The federal government has “demonstrably failed” survivors of sexual assault amid the fallout from two rape allegations that have rocked politics, a woman who spent more than 10 years in parliament says.
Former Australian Democrats senator Natasha Stott Despoja has revealed she was subjected to continual sexual harassment and degrading treatment throughout her parliamentary career.
The treatment of women in Australia’s halls of power has been brought into sharp focus over the past month, after rape allegations were levelled at a former Liberal staffer and Attorney-General Christian Porter, which he vigorously denied.
Former Liberal staffer Brittany Higgins last month alleged she was sexually assaulted in parliament by a colleague in 2019, while a historical rape allegation against the Attorney-General was aired a week ago.
Prime Minister Scott Morrison revealed he had not read the full details of the allegation levelled at Mr Porter, despite having received them.
Ms Stott Despoja, who is now chair of Our Watch, a national foundation aimed at preventing violence against women and their children, said she felt “no empathy from the powers that be”.
“The way the government has handled this, so even the process, saddens me and angers me as much as the absolute horror nature of the allegations themselves,” she said.
“I think there’s an issue about how we treat the stories of women, victims and survivors. This government has demonstrably failed.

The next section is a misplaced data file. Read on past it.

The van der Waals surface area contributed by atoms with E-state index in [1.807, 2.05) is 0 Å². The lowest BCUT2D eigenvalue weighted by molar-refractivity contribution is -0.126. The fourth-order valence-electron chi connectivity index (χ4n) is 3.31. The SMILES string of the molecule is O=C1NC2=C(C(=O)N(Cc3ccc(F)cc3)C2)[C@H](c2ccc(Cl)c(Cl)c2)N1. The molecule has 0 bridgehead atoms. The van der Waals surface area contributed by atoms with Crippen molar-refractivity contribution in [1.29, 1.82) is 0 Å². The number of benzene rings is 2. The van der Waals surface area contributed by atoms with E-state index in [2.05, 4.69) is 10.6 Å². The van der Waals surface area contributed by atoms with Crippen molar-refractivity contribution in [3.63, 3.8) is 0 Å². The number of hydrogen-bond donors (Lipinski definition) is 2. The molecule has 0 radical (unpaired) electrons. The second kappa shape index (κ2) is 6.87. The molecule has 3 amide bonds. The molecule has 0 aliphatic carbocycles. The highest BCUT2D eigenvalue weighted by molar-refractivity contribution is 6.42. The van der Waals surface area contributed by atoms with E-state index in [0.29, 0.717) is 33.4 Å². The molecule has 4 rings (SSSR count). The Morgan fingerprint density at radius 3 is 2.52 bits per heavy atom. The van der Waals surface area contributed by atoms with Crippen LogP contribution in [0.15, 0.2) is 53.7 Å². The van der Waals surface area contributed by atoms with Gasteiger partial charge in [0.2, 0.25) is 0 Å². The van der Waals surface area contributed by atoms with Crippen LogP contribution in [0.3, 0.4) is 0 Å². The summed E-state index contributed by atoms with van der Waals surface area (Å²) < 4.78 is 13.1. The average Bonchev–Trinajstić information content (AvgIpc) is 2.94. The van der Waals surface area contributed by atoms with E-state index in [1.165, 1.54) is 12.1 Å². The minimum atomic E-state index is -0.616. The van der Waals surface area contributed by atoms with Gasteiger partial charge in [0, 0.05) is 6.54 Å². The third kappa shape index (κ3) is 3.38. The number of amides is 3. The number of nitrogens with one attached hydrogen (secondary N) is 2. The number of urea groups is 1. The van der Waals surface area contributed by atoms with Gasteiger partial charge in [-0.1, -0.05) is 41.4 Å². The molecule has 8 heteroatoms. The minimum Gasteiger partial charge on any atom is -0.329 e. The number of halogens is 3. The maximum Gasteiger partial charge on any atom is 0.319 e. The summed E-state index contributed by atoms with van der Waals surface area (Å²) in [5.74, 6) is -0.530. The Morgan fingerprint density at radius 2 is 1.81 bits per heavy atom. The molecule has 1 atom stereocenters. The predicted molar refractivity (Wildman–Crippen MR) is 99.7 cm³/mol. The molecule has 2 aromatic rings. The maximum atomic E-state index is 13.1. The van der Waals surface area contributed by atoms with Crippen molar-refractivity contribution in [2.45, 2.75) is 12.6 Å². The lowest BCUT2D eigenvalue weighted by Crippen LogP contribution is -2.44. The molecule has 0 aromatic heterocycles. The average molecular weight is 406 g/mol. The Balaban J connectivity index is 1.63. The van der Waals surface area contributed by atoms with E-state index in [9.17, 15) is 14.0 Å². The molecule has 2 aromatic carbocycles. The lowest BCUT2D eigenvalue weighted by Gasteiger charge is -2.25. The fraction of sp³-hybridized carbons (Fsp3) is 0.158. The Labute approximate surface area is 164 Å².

“I don’t sense any empathy from the powers that be.”
She has been consulting with Finance Minister Simon Birmingham over the terms of reference for a review into the culture of parliament, which he was poised to reveal on Friday.
But Mr Birmingham has, along with Mr Morrison, rejected growing calls for an independent inquiry into the Porter allegation.
Mr Morrison said on Thursday he would not surrender the rule of law to a “mob process”.
The alleged victim told police she no longer wanted to pursue the case just days before taking her own life.
And with NSW Police unable to pursue the matter citing insufficient admissible evidence, Ms Stott Despoja said a separate probe was inevitable.
“I don’t see how you can avoid an independent inquiry now,” she said.
Ms Stott Despoja, who was elected to parliament in 1995, detailed the “demeaning and upsetting” harassment she was subjected to before quitting politics in 2008.
That included being told to show her legs more and being pursued by married male MPs who were angered when rebuffed, she said.
“There were very few days, let alone weeks, that went by without references to my appearance or even my love life,” she said.
“I look back and I don’t think that my situation is different from many women from not only that time, but unfortunately from now.”
She said women were “put off” a career in politics by parliament’s culture, but hoped the past month would prove a “watershed moment” in the fight for equality.
“I hate to think what this period has meant for women who might have been contemplating a parliamentary career,” she said.
“But my message to them is: take over parliament. We know it will make a difference.
“I think change is inevitable. I feel this tide of change and I have to believe it’s going to take place.”